NOTES ON ISSUE 5: GLOSSARY
PART 4 OF 4
“Pardon, Monseigneur; he
swung by the chain of the shoe – the drag.”
The “drag” is the braking mechanism used by carriages, especially to
impede the motion of the vehicle as it travels downhill (to prevent
undue acceleration); a “shoe” in this sense is an early kind of brake
“…he was whiter than the miller…”
A miller is a “person whose trade is the grinding of corn [in the
general sense of grain] in a mill, the proprietor or tenant of a
corn-mill” or “a person in a mill who has charge of the actual
grinding” (OED). Millers were proverbially dusty with flour –
“white” from the process of milling. According to the OED, a
“dusty-poll” was a nickname for a miller from the 16th century onward;
and it is interesting to note that creatures named “miller” all seem to
derive the moniker from their white or dusty appearance (for example, a
miller moth is “Any of various white or white-powdered insects,
esp[ecially] moths” [OED]).
…Monsieur Gabelle was the Postmaster, and some
other taxing functionary, united…
Monsieur Gabelle is named for his occupation – tax-collecting.
The word “gabelle” originally referred to a general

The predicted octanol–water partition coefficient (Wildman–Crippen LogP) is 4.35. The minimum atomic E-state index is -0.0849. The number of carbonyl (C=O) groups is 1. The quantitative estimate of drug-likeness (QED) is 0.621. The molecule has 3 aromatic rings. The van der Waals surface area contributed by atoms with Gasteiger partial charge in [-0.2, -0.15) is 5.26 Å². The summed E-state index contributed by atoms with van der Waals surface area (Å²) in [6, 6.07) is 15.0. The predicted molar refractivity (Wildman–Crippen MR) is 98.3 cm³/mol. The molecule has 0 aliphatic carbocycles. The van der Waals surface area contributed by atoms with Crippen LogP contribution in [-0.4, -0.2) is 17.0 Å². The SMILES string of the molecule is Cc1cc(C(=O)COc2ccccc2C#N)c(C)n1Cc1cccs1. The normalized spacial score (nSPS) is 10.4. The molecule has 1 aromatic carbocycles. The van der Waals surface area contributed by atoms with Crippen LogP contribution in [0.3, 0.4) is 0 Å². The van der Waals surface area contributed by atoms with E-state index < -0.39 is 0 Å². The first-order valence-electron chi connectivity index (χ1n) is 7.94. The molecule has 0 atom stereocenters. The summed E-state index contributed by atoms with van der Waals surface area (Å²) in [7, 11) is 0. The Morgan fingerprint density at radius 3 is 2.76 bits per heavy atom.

form of taxation, but, in the years before the French Revolution,
it became specifically associated with a notoriously exploitative
tax on salt (OED). Though the salt tax was originally
meant to be levied equally upon the various provinces of France,
in practice it was grossly disproportionate. In the more heavily
taxed regions – generally those far from salt-producing
areas – salt cost the consumer somewhere between twice
and thirty-one times what it cost in other provinces. About
15% of the country, by treaty or purchased exemption, was not
subject to the tax; in the most heavily taxed regions, the cost
of salt could be as much as 20 times its actual value (Bloch,
The Salt Monopoly).
Enforcement of the gabelle was extremely severe: In the period
just before the Revolution, 1,800 men were imprisoned for smuggling
salt, 300 were sent to the galleys, and 3,700 were detained
for possession of contraband salt. In 1788, about eight years
after the period in which this chapter of A Tale of Two Cities
is set, the king was petitioned for the repeal or equalization